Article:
A Parallelogram (7/1/2010)
In Euclidean geometry, parallel lines never intersect. In post-Euclidean geometry, all parallel lines under specific conditions—for example, placed on a globe—will converge. In Bruce Norris’ new play, A Parallelogram, parallelogram is the term used to describe a window of sorts in space and time. The protagonist’s future self visits her through such a passage and discloses details of her life and the world to come. The intersecting lives—that of Bee, her boyfriend Jay, and the garden worker J.J.—are sharply critiqued by future Bee (henceforth referred to as “Bee 2”) to comic effect. The relentless quality and sharpness of the playwright’s words counterbalance the poignancy of Bee’s predicament: informed of the future, she rallies her will to intervene, with results that are futile at best.
Marylouise Burke plays Bee 2 and wins the audience over with her depiction of the idealistic young woman transformed into a bespectacled, chain-smoking, oreo-gobbling, sweatsuit clad pile of cynical resignation. The primary benefit of aging, she confidently yet conspiratorially announces, is no longer giving a shit. Younger Bee (Kate Arrington) becomes an increasingly engaging character, moving from annoying to genuinely concerned and of concern as the origin of her conundrum emerges and is further complicated by Bee 2’s interventions. Tom Irwin plays Bee’s boyfriend Jay, a man buffeted by his personal relationships who breaks off the relationship under the weight of Bee’s apparent insanity. J.J.—the sincere and ultimately unassuming lawnboy—is portrayed by Tim Bickel.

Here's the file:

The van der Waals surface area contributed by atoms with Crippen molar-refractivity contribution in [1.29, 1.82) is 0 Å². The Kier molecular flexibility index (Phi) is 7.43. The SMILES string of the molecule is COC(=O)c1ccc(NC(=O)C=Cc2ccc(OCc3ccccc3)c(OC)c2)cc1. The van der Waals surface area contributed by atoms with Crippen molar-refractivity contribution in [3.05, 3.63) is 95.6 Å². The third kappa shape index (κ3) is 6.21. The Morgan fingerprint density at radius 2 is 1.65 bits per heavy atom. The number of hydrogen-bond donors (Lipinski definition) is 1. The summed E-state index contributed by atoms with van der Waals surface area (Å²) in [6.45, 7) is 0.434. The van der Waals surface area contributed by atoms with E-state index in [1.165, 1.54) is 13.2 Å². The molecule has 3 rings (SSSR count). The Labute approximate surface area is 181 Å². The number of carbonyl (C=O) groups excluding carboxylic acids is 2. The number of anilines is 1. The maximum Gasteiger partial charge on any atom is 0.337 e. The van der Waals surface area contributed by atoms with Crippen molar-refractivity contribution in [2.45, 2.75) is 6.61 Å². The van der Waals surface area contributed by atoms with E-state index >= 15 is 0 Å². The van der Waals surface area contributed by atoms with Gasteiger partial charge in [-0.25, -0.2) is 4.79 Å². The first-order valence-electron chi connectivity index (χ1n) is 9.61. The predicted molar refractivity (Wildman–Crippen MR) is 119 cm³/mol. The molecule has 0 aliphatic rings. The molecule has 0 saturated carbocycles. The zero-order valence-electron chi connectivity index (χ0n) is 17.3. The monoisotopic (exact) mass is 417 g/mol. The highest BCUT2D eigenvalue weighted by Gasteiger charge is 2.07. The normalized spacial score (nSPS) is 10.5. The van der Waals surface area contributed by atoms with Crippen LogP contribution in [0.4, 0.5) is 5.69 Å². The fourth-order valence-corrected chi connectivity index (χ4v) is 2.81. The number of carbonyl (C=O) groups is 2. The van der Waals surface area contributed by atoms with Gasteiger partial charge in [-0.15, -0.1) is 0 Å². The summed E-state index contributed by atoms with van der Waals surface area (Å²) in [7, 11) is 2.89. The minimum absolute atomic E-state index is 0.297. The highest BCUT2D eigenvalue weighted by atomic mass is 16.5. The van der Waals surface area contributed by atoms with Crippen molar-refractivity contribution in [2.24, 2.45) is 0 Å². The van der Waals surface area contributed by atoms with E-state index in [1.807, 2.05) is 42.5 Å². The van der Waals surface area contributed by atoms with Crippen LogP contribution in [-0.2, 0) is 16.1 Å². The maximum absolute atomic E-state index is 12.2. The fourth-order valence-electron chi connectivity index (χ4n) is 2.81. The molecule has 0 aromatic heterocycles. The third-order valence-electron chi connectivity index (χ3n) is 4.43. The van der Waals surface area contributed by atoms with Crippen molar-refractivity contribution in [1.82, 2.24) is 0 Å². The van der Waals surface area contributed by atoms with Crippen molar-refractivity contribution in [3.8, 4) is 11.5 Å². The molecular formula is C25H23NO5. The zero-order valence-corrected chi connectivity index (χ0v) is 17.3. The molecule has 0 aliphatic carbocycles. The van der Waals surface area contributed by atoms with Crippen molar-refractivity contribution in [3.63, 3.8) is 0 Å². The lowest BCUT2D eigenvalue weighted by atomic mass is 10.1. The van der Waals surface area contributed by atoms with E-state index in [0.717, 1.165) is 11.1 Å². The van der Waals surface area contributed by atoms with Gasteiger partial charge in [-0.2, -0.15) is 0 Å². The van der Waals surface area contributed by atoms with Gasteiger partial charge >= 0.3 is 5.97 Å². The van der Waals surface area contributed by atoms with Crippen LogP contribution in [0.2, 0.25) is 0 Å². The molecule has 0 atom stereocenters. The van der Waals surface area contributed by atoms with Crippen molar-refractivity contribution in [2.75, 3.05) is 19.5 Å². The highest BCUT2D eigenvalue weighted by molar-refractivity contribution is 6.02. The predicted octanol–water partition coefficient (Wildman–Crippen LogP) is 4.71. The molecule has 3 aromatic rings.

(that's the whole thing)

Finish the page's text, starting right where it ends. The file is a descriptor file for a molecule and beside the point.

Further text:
Big ideas are bluntly addressed—Is there free will? Is love real? Does life hold any meaning whatsoever?—but the play’s most engaging moments lie in its precise comic timing and repartee. Norris shares explications of men falling in love with folding chairs, or individuals saved by parrot’s bites, and these specific sights brace the sides of this quadrilateral form. Anna D. Shapiro’s direction deftly renders repeated scenes gripping instead of tedious, and keeps baldly comic elements fresh. Todd Rosenthal designed a splendid set, a standard middle class condominium that spins to show a hospital room and back again. The quandary of the play is presented on its programs: "If someone could tell you in advance exactly what was going to happen in your life, and how everything was going to turn out, and if you knew you couldn’t do anything to change it, would you still want to go on with your life?" If my reiterated existence included another outing to the Steppenwolf to see A Parallelogram, I would.